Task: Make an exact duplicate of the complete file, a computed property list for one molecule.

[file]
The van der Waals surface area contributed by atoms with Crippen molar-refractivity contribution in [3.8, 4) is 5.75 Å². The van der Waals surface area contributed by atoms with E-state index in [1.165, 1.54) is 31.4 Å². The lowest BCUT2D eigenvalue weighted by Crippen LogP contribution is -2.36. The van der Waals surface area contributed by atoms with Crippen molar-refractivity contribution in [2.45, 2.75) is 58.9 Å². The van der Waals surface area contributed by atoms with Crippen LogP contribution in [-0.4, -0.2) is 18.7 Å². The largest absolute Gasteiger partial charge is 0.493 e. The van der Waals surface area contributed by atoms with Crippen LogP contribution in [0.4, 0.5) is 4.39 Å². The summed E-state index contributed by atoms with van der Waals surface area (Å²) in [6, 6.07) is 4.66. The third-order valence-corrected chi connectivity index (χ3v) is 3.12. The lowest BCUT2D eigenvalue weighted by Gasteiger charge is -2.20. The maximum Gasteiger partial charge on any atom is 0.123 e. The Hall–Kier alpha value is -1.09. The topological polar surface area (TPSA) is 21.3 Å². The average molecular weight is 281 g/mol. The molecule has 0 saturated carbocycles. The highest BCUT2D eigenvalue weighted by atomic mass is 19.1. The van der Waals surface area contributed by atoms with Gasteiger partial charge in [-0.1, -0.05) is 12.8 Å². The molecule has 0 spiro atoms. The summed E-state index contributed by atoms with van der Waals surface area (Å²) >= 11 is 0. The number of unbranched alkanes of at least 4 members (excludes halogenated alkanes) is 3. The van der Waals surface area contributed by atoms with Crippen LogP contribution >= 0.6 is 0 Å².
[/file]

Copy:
The van der Waals surface area contributed by atoms with Crippen molar-refractivity contribution in [3.8, 4) is 5.75 Å². The van der Waals surface area contributed by atoms with E-state index in [1.165, 1.54) is 31.4 Å². The lowest BCUT2D eigenvalue weighted by Crippen LogP contribution is -2.36. The van der Waals surface area contributed by atoms with Crippen molar-refractivity contribution in [2.45, 2.75) is 58.9 Å². The van der Waals surface area contributed by atoms with Crippen LogP contribution in [-0.4, -0.2) is 18.7 Å². The largest absolute Gasteiger partial charge is 0.493 e. The van der Waals surface area contributed by atoms with Crippen LogP contribution in [0.4, 0.5) is 4.39 Å². The summed E-state index contributed by atoms with van der Waals surface area (Å²) in [6, 6.07) is 4.66. The third-order valence-corrected chi connectivity index (χ3v) is 3.12. The lowest BCUT2D eigenvalue weighted by Gasteiger charge is -2.20. The maximum Gasteiger partial charge on any atom is 0.123 e. The Hall–Kier alpha value is -1.09. The topological polar surface area (TPSA) is 21.3 Å². The average molecular weight is 281 g/mol. The molecule has 0 saturated carbocycles. The highest BCUT2D eigenvalue weighted by atomic mass is 19.1. The van der Waals surface area contributed by atoms with Gasteiger partial charge in [-0.1, -0.05) is 12.8 Å². The molecule has 0 spiro atoms. The summed E-state index contributed by atoms with van der Waals surface area (Å²) >= 11 is 0. The number of unbranched alkanes of at least 4 members (excludes halogenated alkanes) is 3. The van der Waals surface area contributed by atoms with Crippen LogP contribution >= 0.6 is 0 Å².